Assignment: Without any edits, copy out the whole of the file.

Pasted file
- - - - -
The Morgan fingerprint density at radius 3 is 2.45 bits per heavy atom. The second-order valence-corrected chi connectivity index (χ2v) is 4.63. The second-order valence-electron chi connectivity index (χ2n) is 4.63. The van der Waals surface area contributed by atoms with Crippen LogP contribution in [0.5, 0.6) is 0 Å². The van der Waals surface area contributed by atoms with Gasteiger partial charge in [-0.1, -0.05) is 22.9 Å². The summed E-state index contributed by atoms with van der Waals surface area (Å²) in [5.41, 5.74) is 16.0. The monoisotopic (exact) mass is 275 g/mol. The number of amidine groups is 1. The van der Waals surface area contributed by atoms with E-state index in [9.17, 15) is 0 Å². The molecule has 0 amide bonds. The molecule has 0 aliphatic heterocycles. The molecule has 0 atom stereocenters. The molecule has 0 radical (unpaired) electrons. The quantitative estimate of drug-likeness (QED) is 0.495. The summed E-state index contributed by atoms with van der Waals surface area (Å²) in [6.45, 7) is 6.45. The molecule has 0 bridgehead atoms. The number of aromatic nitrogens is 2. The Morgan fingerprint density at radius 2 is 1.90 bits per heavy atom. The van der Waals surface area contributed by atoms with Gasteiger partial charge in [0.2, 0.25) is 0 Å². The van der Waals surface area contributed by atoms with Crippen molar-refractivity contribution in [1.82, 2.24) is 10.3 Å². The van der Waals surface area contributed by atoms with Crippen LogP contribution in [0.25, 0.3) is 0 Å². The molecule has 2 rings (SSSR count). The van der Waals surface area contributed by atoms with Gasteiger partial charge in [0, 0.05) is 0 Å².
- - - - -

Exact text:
The Morgan fingerprint density at radius 3 is 2.45 bits per heavy atom. The second-order valence-corrected chi connectivity index (χ2v) is 4.63. The second-order valence-electron chi connectivity index (χ2n) is 4.63. The van der Waals surface area contributed by atoms with Crippen LogP contribution in [0.5, 0.6) is 0 Å². The van der Waals surface area contributed by atoms with Gasteiger partial charge in [-0.1, -0.05) is 22.9 Å². The summed E-state index contributed by atoms with van der Waals surface area (Å²) in [5.41, 5.74) is 16.0. The monoisotopic (exact) mass is 275 g/mol. The number of amidine groups is 1. The van der Waals surface area contributed by atoms with E-state index in [9.17, 15) is 0 Å². The molecule has 0 amide bonds. The molecule has 0 aliphatic heterocycles. The molecule has 0 atom stereocenters. The molecule has 0 radical (unpaired) electrons. The quantitative estimate of drug-likeness (QED) is 0.495. The summed E-state index contributed by atoms with van der Waals surface area (Å²) in [6.45, 7) is 6.45. The molecule has 0 bridgehead atoms. The number of aromatic nitrogens is 2. The Morgan fingerprint density at radius 2 is 1.90 bits per heavy atom. The van der Waals surface area contributed by atoms with Gasteiger partial charge in [0.2, 0.25) is 0 Å². The van der Waals surface area contributed by atoms with Crippen molar-refractivity contribution in [1.82, 2.24) is 10.3 Å². The van der Waals surface area contributed by atoms with Crippen LogP contribution in [0.25, 0.3) is 0 Å². The molecule has 2 rings (SSSR count). The van der Waals surface area contributed by atoms with Gasteiger partial charge in [0, 0.05) is 0 Å².